Successfully changing organisations involves resistance, among other things. How do you prevent resistance with in change? And when is behavioural change successful? Read our tips.
Change is the new normal. In recent years, we have been faced with an increasing amount of changes and are constantly shifting gears. Think of the rise of chatGPT, skyrocketing energy prices, wars and the aftermath of COVID-19. Implementing change can be a smooth-sailing and easy process, but is often also difficult and painful.
What is it about change that is so difficult? There are 2 main obstacles:
Anthropology tells us that change is not a straight line, e.g. from point a (smoking) to b (quitting smoking). It consists of three phases that you always go through as a person, team, and also as an organisation.
1. Phase of Letting go
The first stage is about letting go. Simply because there is no room to learn something new if we are too busy with old habits and thoughts. You cannot come up with a new marketing strategy if you are too busy with old campaigns. We often skip this step; we don’t want to throw out the baby with the bathwater. As a result, we make suboptimal changes that are too similar to our old routines.
2. Phase of innovation & uncertainty
Having created the space for a change, we now enter the next phase. This one is characterised by uncertainty. Different thinking styles come in handy now. As a result, we see different solutions and opportunities for innovation and improvements.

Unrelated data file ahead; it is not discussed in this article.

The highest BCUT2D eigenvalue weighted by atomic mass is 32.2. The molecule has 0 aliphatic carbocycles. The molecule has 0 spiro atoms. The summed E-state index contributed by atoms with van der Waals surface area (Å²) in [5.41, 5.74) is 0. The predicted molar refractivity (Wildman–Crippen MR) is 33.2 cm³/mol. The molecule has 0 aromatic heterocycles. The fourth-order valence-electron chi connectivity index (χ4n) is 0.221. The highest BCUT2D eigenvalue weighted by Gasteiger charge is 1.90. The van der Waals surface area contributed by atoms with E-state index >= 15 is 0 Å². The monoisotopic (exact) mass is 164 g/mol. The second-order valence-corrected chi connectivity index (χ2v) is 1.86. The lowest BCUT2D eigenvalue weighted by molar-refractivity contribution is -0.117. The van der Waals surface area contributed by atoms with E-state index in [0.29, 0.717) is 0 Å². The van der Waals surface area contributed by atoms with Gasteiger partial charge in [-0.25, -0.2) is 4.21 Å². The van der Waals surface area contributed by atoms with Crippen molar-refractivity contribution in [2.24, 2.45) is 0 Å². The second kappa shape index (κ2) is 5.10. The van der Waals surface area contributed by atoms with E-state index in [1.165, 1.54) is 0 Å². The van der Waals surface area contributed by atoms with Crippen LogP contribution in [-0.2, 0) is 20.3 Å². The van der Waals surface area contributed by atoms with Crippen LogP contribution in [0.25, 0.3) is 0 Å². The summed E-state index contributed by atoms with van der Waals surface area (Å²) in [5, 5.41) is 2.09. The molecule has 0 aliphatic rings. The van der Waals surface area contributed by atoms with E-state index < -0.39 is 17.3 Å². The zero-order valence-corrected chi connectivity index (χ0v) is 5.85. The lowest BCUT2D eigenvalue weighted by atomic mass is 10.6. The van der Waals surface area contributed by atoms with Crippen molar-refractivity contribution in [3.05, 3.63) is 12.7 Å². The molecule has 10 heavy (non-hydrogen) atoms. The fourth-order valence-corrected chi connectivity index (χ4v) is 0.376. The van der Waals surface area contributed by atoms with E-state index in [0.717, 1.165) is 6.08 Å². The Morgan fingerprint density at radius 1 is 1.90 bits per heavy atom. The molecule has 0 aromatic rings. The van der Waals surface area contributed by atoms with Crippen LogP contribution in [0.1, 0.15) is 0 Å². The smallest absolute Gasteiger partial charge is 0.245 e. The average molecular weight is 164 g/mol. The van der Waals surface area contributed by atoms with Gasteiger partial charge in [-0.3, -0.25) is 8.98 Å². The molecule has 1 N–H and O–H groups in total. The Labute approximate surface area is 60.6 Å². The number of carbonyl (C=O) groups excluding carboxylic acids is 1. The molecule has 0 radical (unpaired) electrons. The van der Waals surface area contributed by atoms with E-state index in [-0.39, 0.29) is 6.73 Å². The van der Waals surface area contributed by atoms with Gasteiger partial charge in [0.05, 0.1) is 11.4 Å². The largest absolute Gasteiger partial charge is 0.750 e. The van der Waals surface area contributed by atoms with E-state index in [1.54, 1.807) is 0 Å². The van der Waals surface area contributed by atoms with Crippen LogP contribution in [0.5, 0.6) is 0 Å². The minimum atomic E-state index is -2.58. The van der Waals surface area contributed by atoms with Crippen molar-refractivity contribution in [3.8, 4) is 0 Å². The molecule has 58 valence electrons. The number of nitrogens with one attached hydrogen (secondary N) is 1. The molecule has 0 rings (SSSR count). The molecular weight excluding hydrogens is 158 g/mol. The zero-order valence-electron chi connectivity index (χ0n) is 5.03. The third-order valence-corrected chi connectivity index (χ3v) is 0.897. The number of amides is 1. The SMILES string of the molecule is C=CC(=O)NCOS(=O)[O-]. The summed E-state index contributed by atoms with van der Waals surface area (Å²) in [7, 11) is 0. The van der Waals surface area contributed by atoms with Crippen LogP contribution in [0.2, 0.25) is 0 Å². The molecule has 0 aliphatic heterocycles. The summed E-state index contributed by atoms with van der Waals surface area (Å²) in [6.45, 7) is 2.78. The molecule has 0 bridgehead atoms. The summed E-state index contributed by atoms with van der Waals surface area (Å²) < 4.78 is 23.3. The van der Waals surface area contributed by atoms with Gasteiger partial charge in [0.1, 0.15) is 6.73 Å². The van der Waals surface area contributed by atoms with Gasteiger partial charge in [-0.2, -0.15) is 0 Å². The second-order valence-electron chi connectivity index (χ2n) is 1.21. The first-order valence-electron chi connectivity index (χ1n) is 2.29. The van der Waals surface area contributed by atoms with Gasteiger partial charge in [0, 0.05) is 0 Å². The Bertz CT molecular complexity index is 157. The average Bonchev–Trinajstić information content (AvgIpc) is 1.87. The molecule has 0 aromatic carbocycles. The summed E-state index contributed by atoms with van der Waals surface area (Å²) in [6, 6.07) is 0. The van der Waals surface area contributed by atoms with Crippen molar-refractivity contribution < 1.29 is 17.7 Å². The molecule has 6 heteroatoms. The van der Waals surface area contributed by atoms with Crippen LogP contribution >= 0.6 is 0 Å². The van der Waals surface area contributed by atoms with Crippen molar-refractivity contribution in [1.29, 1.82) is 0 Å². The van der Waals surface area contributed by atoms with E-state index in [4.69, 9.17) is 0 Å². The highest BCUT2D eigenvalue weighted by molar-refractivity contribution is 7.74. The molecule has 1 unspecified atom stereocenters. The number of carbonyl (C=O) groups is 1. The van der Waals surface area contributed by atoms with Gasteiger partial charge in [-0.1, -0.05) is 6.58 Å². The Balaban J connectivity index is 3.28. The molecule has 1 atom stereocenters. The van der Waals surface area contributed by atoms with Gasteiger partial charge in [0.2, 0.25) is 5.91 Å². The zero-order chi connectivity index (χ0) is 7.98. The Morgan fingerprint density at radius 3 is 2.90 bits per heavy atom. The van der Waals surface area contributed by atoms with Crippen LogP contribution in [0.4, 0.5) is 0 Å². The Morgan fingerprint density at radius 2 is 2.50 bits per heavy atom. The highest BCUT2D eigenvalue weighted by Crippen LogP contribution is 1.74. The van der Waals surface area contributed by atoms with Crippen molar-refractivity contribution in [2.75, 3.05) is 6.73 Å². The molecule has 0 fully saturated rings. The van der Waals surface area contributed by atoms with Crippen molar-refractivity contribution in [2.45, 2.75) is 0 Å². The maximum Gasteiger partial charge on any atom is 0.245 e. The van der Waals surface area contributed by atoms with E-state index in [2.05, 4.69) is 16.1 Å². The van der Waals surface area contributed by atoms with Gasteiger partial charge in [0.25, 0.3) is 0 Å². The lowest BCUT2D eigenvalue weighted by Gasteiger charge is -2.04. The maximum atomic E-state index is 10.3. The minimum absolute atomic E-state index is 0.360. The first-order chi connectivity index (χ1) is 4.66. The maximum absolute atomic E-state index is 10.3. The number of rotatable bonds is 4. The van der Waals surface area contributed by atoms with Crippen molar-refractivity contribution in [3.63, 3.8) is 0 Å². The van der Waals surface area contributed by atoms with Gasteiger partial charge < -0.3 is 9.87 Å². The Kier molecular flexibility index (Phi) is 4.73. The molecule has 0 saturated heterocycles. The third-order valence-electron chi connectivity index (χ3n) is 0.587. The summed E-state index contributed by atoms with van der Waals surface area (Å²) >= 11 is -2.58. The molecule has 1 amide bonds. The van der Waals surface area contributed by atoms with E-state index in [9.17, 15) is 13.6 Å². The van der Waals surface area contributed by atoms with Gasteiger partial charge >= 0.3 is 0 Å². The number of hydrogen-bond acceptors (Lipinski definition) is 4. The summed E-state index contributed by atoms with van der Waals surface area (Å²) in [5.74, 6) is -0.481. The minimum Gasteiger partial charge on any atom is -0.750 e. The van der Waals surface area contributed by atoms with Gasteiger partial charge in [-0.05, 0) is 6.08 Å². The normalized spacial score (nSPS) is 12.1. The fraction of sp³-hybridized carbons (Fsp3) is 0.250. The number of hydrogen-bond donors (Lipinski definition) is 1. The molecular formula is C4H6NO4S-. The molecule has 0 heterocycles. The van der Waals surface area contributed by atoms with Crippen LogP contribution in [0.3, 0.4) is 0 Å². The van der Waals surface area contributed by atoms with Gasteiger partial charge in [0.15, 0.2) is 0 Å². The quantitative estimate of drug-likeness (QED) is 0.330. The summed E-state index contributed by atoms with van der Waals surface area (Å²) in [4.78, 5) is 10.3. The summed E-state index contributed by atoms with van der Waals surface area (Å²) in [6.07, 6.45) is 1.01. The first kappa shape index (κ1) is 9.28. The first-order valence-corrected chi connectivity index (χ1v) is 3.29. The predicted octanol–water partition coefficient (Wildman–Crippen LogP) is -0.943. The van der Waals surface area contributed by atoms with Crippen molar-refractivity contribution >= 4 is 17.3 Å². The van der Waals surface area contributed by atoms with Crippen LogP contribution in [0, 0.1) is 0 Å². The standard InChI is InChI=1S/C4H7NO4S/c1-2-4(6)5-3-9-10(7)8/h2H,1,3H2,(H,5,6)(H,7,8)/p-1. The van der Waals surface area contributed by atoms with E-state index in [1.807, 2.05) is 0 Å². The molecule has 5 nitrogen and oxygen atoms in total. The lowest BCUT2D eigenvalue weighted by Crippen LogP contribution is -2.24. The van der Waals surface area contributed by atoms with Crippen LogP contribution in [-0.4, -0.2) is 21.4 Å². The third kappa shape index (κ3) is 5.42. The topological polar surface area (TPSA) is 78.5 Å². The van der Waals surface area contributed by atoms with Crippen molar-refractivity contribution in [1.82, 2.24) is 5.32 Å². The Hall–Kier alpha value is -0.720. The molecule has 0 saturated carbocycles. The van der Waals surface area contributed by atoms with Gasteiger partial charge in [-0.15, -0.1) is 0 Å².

Yet, many people often don’t share these ideas because they are afraid of coming across as ignorant, pushy, incompetent or negative. If the quality of interaction is improved, colleagues will feel safe enough to share different ideas and opinions.
3. Phase of embracing the new way of working
The time has come: you have come up with a solution and are now at the start of the final phase: embracing the new way of working. Unfortunately, this often turns out to be more difficult than you thought, as most people tend to stick to their old way of working.
Once we have successfully completed a project, we often quickly go back to business as usual. However, this has two disadvantages. Firstly, it is unclear to the group when the old way of working stops and the new way of working actually starts. Secondly, there is no space to reflect on the success and the points that still need to be worked on. Thus, the past continues to haunt your colleagues, making them less able to embrace the future.
All in all, it is important to celebrate change, paying attention to all phases of the process and ensuring a positive atmosphere and a safe environment in which ideas and opinions can and may be shared. This is how you ensure changes run as smoothly and pleasantly as possible and work towards a better future – together.
Would you like to know more about how to successfully implement change and bring your organisation along in the processes? Or do you need help with change management?
Human Insight has the tools and insights to support you during the complex change of your organisation.
Contact us at email@example.com or call +31 (0)85 8229827.
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